In 2018, my mom was diagnosed with Alzheimer’s disease and became one of the millions of people who age with disability. As her primary caregiver, I was thrust into learning how to navigate a system I didn’t understand, learning about a condition I understood even less. Last year, as her mobility became more limited, we began to use a wheelchair to take her on walks outside. It was at this same time that I started my new role at Walmart to lead the newly created Accessibility Center of Excellence (ACE).
There are over 1 billion people with disabilities across the globe. Here in the U.S., approximately 1 in 4 Americans, or more than 60 million people, have a disability. Accessibility is the practice of ensuring physical and digital spaces are designed for everyone – including people with disabilities. Walmart was founded to meet the needs of all customers, and as a retailer with over 10,500 stores and clubs under 46 banners in 24 countries and eCommerce websites, the company has the unique opportunity to lead the way for omni-channel accessibility. This means how customers and associates experience Walmart in our physical stores and online channels.
The aspiration of ACE is to enable Walmart to be the most inclusive and accessible retail destination and employer for people with disabilities. We will do this by empowering teams to deliver experiences everyone can use. This effort started with taking stock of where we are and having honest conversations about areas in need of improvement, what’s working and where we need to lean in and do better. We’re committed to listening, learning and continuing to make progress.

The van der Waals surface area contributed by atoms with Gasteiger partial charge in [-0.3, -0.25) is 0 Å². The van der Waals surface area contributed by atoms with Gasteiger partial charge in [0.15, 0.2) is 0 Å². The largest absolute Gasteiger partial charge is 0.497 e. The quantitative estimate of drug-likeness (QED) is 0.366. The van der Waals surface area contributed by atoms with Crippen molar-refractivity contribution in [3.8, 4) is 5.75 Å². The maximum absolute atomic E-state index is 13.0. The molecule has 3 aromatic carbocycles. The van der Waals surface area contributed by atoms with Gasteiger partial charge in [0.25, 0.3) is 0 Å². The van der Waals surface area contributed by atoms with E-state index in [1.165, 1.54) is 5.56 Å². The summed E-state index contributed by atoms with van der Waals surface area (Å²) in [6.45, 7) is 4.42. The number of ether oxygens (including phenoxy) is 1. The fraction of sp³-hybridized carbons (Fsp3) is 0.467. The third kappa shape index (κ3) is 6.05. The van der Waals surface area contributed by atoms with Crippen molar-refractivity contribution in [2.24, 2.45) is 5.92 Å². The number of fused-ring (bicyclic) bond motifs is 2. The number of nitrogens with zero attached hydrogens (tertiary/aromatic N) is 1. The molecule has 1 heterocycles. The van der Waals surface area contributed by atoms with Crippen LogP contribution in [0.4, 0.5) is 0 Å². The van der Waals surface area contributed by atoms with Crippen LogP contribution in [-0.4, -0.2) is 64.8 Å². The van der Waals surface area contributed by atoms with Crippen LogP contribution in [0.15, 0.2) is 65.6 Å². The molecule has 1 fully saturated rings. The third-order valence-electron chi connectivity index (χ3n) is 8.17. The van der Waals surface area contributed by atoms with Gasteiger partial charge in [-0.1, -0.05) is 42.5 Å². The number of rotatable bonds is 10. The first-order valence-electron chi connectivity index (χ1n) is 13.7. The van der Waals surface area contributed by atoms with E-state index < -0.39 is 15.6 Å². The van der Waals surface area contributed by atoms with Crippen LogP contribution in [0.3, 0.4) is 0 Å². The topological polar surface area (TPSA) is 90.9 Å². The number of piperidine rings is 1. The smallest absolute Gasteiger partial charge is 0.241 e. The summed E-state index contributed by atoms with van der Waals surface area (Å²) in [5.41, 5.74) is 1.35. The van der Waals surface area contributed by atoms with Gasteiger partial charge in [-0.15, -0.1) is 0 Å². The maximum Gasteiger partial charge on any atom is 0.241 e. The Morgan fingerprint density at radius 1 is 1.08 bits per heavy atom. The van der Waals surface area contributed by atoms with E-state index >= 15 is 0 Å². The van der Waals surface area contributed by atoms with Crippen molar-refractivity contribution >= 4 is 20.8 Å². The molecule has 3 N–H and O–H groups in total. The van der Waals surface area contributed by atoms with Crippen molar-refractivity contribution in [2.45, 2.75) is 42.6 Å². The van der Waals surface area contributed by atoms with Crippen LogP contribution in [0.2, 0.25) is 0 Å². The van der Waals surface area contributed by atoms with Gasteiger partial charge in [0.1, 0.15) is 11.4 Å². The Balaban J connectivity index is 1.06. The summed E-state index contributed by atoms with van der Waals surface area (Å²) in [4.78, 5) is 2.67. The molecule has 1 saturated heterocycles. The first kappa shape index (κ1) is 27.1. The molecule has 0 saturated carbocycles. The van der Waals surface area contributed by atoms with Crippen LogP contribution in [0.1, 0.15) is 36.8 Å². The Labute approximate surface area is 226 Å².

The creation of ACE was announced one year ago, and since then, we’ve built a team of passionate subject matter experts to lead us forward. Early work has included a focus on partnering with our product and design teams to make our online experiences more accessible. We’ve created an Accessibility Leadership Council, comprised of senior executives across key segments of the business, who will champion disability inclusion, promote an accessibility-first culture and share best practices. We also continue to partner with inABLE, our associate resource group centered on accessibility and people with disabilities. As we head into the second year of ACE, we’re focused on three key areas: (1) Deepening our culture of awareness and action around accessibility; (2) Building the infrastructure needed to power accessibility across the organization; and (3) Creating leadership champions to engage associates to drive accessibility at scale.
As we celebrate Global Accessibility Awareness Day it is a reminder that advancing accessibility at Walmart is not just the work of one small team, it will take the collective action of all associates to foster inclusive design, drive a proactive approach and create partnerships across the business to achieve shared success.
These are the early steps of Walmart’s journey and my own journey. I spent decades in both the public and private sphere advocating for equity, and it has only been in the past year that I have had the privilege and opportunity to learn more deeply about advocating for equity for people with disabilities. The nervousness I once felt taking on this challenge has long faded away, and I’m filled with optimism upon seeing the depth of commitment across Walmart. It's clear that the company is brave enough to learn and grow.